Once insemination or ICSI occurs the eggs are placed back into the incubator to allow time for fertilization to occur.

We decided to do the ICSI.


For the remainder of the evening, I rest and move gingerly, giving my body enough space to heal. We will learn more about how many of the 20 eggs were mature and fertilized tomorrow.




The Future Begins Tomorrow

Day 14- The final prick of my arm to see if the trigger medications worked. I check out of the clinic and am grateful to not need to make another monitoring appointment.

Nope, the next time I step into the clinic will be for egg ‘harvesting’.

I like that word better than retrieval. Time to gather all these wonderful, healthy, vibrant, abundant eggs!

My final acupuncture appointment focuses on balancing my body and rejuvenating my system. It’s time to love on my body and let the eggs release as they are supposed to.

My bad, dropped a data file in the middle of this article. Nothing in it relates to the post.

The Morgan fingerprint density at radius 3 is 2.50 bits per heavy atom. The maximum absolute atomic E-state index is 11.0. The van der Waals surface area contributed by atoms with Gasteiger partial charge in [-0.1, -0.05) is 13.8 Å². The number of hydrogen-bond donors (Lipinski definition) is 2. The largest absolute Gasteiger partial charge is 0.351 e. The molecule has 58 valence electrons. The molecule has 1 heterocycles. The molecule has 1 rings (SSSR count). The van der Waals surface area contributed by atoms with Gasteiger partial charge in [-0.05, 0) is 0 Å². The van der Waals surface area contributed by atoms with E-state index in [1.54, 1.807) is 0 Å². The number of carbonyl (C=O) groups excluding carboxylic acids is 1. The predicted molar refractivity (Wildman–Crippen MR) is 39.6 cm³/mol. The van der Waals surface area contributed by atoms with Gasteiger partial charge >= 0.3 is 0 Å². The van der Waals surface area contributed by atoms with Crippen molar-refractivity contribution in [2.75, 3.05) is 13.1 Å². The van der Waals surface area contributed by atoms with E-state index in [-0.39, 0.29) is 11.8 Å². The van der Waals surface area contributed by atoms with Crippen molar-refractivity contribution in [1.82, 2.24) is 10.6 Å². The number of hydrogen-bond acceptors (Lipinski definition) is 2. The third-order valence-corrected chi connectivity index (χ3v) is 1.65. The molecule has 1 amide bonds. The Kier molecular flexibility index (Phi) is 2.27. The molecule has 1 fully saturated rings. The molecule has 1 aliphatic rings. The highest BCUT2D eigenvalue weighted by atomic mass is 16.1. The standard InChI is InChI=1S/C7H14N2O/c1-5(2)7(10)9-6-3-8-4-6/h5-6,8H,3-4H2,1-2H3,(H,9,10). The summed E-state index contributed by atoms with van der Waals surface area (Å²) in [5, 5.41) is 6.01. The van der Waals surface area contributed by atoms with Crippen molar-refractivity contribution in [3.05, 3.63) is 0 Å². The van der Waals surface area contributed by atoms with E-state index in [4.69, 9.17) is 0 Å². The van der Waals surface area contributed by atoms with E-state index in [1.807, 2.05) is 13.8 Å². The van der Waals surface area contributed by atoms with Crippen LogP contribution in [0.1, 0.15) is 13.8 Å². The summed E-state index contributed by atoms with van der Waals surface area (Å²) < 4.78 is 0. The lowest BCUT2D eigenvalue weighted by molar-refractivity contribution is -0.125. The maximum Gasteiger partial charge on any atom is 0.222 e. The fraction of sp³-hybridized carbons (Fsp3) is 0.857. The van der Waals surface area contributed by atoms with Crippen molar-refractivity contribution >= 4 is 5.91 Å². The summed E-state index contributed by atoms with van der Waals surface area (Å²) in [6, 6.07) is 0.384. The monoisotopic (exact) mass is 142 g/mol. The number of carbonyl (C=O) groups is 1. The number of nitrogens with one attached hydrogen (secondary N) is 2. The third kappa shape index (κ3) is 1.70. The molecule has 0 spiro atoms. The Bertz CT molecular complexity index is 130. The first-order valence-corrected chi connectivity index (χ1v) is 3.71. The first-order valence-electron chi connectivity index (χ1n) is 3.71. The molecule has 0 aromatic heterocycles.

I spend the rest of the day enjoying this process and relishing the growth of these wonderful follicles.

The sunshine greets us as we enjoy a brisk walk around our ‘home’. I feel as though I’m waddling and anxious to have this pressure released from my body.

Dr. O’Brien said the bloated feeling may last up to a week after the ‘harvest’ because of the trigger shots, but I’m hopeful my body will flush these toxins (is that what there are?) out of my system and I’ll be able to return to a normal body.

  • When will I be able to move without feeling this pressure?
  • When will I be able to work out my body again?

Only time will tell.

For today, I am focusing on giving my body good healthy nutrients.

I took the final medication tonight at dinner. It will be my last meal until after the ‘harvest’ tomorrow at noon.

I’m scared of what the ‘harvest’ will be like for my body.

  • What will the aftermath feel like?
  • Will I bleed?
  • How will I be able to walk?
  • What will the flight be like back home?

The only way to know these answers is to walk through this night… and tomorrow morning… and walk into the clinic at 10:30am and put my trust in the doctors…. And God.

See you on the other side!download.jpg